Margret's display of Egyptian pigments (below)
Pictured above is Margret, below it is the glass cabinet displaying momentos from her trip, including glass bottles containing the actual Egyptian pigments that Margret used for her paintings.
At the Lawrence we also saw paintings by Jennifer Gray, a figure artist I've loved for several years. She typically paints in toned washes of browns, grays or greens. She also does some abstract work. This piece was amazing!
We were also surprised to also discover Bev Jozwiak is showing at the Lawrence, both watercolors and acrylics. We've always loved her work, having seen it in many shows and galleries over the years.
Tamara English at the ANKA Gallery
We were so surprised to discover that ANKA Gallery is located in the former Rake Gallery space, where I had my Metamorphosis show in December 2007. The Rake Gallery closed in July 2008, much to my dismay. Curator Jeremy Tucker had scheduled my Power of the Wind for September 2008, but had to cancel it. I subsequently showed these works at Lower Columbia College's Art Gallery in January 2009.
But our objective in visiting ANKA Gallery was to see Tamara English's paintings, which inspire me because she patterns her color and design after Persian rugs. I'm fond of intricate and delicate things, and just seeing her paintings makes me feel good. I'd buy one, if I wasn't such a starving artist myself!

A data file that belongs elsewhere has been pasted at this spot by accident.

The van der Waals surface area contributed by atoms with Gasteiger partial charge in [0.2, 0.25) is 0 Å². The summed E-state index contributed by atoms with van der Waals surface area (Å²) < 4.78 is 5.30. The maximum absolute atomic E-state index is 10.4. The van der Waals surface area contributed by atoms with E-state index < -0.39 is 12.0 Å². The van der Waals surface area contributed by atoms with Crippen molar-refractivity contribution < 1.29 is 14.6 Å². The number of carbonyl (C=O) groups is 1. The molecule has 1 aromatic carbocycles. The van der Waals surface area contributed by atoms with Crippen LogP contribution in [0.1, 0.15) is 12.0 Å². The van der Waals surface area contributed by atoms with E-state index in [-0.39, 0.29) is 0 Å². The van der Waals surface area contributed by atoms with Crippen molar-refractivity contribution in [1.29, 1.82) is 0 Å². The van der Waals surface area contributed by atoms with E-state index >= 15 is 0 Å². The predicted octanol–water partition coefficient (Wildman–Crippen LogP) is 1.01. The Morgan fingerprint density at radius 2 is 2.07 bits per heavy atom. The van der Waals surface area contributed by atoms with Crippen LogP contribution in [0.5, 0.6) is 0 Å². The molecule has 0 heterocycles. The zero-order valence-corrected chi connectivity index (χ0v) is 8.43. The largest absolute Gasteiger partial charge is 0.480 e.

We alse learned that the ANKA Gallery showing was part of a larger Portland celebration in honor of the Pacific Northwest College of Art's 100th anniversary. Galleries all over town were showing works by former students and/or instructors. Tamara apparently attended there.
Sherrie Wolf at the Laura Russo Gallery
At the Laura Russo Gallery I was taken aback at Sherrie Wolf's colorful, delicate and inspiring paintings. I had to study them for a while in order to realize that she creates her backgrounds from 17th century French or German paintings, then adds her own flower or fruit arrangements in the foreground. Many of the backgrounds consist of menagerie paintings, which I'd heard of but didn't quite understand. Allan explained they are French paintings featuring exotic animals. Sherrie's work reminds me of Janet Fish's paintings, which I love. I definitely have to learn more about Sherrie's work!
Broadsides at the 23 Sandy Gallery
I'd never heard of a Broadside until Lower Columbia College English Instructor Joe Green explained it to me. A form of book art, a Broadside is a combination of relief printing and letterpress printing. The 23 Sandy Gallery's Web site says Broadsides 'were developed in the fifteenth century for royal proclamations, official notices and even advertisements.' Today they are the intersection between literature and art.
Seen above is Allan viewing the show. The piece directly in front of him is Joe Green's Broadside of William Stafford's poem, Meditation, with relief printing by Joe's wife Marquita. Allan said he took a class once from William Stafford!
That's the end of my First Thursday highlights! It was one of the best First Thursdays I've ever attended!